#TshwaneProtests a wake-up call - What to do if your car‚ home or business is wrecked in a riot
If your personal property was destroyed in the Tshwane protests this week‚ or other violent community protests flaring up ahead of the municipal elections‚ can you be compensated?
You may be able to claim damages from SA’s state-owned South African Special Risks Insurance Association (Sasria) – but only through an existing insurance policy.
So‚ what is Sasria and how does it work?
According to commercial law expert Matthew Morrison‚ insurers generally will not cover this type of damage themselves but will add cover from Sasria onto your policy.
“Sasria does not sell its products to the end-customer but rather it enters into agreements with other short-term insurance companies who then represent and sell Sasria’s products‚” he said.
But if no conventional insurance is in place‚ there can be no Sasria cover.
Sasria said that many consumers do not realise is that this kind of special cover against strikes‚ riots‚ civil commotion and terrorism is not automatically included in standard building‚ vehicle and valuables insurance policies.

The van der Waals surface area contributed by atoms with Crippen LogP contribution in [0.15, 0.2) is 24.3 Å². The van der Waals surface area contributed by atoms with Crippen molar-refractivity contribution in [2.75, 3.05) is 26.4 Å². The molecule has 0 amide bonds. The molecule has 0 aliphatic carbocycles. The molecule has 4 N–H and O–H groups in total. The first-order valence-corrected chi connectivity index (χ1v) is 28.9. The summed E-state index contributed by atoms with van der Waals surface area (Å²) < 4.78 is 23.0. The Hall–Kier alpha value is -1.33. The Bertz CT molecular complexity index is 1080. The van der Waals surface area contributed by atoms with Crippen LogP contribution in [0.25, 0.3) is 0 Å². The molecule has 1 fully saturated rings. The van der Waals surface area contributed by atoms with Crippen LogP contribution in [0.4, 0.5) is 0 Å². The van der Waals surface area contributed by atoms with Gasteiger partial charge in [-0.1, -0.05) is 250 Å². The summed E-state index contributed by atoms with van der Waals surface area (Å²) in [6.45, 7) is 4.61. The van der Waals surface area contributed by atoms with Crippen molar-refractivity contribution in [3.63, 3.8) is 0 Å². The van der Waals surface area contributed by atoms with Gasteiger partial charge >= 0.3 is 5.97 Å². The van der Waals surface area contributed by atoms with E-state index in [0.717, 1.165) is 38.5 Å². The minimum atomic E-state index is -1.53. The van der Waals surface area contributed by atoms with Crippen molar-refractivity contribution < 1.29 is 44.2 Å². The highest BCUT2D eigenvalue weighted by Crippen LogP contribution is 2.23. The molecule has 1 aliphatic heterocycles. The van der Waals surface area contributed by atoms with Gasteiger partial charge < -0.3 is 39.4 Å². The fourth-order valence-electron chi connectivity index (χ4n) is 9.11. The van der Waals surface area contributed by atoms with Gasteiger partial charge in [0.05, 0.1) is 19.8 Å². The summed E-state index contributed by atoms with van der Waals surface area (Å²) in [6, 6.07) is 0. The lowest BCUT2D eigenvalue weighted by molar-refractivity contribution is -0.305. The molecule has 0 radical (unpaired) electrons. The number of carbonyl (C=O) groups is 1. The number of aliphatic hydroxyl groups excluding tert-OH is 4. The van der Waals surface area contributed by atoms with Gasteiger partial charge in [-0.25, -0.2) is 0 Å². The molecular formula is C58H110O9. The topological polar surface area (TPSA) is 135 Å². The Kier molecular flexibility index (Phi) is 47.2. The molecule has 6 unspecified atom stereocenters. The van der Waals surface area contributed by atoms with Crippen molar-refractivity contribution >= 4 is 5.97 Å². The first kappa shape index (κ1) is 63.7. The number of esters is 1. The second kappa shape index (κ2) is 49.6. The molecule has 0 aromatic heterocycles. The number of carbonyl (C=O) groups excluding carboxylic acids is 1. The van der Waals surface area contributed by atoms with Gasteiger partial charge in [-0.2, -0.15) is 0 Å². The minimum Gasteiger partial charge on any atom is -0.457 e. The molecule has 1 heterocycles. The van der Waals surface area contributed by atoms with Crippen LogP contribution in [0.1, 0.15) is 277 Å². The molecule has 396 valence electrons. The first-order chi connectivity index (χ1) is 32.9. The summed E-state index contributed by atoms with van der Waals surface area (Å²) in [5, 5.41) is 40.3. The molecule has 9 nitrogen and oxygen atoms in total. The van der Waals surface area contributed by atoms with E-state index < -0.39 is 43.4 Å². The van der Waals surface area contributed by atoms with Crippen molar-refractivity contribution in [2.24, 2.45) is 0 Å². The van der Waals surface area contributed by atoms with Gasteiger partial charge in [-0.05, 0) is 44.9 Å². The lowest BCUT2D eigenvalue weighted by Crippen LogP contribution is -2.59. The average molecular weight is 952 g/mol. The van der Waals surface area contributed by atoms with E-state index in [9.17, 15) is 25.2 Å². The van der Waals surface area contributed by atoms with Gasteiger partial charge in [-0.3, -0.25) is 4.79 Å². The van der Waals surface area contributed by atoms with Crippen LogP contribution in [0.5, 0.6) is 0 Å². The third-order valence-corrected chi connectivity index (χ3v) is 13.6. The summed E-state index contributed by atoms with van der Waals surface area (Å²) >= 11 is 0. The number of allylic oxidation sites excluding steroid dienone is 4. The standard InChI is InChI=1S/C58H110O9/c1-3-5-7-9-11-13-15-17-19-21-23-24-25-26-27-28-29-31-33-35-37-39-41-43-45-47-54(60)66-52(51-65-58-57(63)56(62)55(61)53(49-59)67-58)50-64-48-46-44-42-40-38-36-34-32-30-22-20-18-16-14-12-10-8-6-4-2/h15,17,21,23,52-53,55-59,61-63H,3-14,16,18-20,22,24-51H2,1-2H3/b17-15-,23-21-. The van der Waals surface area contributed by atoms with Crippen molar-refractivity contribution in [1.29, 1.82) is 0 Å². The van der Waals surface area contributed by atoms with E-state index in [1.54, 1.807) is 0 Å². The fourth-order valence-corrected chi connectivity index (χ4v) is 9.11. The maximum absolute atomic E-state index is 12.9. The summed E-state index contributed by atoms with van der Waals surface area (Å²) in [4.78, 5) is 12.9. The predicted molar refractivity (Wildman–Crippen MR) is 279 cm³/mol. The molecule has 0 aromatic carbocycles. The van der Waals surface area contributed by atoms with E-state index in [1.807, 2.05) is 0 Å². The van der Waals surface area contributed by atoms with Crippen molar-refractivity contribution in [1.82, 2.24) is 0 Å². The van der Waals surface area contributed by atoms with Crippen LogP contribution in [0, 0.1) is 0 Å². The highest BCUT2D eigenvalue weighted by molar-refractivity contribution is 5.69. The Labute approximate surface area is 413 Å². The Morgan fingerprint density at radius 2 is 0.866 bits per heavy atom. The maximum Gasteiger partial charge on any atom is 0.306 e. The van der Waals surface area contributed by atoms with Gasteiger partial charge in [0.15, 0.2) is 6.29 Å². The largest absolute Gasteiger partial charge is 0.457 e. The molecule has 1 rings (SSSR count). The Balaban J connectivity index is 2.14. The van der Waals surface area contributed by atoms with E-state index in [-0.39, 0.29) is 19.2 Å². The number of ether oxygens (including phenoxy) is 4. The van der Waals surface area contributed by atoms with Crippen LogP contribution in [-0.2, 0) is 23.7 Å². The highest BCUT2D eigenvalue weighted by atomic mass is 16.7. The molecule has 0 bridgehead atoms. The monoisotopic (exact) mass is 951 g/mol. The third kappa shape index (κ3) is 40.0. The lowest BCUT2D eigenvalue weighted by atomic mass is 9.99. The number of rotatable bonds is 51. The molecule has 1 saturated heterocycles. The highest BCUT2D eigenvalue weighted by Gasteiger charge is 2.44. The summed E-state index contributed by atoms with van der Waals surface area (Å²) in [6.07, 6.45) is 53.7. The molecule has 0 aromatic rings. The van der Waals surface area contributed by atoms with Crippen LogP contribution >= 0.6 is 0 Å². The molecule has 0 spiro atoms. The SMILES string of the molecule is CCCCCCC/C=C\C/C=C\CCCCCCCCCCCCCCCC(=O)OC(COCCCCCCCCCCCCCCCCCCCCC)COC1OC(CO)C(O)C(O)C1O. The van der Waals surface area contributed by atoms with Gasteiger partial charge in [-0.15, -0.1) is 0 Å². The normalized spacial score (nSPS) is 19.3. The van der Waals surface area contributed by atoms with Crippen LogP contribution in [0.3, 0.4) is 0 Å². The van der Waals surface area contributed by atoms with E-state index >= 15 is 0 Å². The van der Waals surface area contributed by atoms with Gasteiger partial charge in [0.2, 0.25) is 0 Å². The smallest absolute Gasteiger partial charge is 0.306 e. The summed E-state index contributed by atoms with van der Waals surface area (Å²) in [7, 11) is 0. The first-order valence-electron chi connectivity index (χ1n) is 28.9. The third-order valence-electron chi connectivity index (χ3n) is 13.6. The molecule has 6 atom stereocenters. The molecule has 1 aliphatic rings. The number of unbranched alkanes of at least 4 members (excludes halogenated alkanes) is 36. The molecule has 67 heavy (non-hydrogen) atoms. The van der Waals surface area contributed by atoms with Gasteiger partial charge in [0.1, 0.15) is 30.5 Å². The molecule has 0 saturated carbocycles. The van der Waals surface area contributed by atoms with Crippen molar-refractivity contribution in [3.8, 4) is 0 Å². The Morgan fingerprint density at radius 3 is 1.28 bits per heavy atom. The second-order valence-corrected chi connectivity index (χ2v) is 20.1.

It is an optional add-on‚ it said.
“The premium for motor vehicles utilised for domestic purposes is R2.00 per month or R20 per year whilst motor vehicles utilised for commercial purposes are charged R4.50 per month or R45 per year‚” it added.
To make sure you are covered‚ give your insurance broker a call.
Dialdirect’s Bianca de Beer said that Sasria is normally automatically included in your car insurance policy‚ if your vehicle is financed. After the vehicle has been paid off‚ your Sasria cover should continue as long as your insurance policy does‚ she said.
Sasria said on Wednesday that it has seen an increase in claims related to protests and strikes in the first half of the year‚ as well as an increase in the severity of these claims.
In February Sasria had processed 188 claims to the value of R92-million related to student protests alone.
According to the Institute for Security Studies’ public violence monitoring project‚ 53% of the 2‚880 protests it recorded between 2013 and 2015 were violent.
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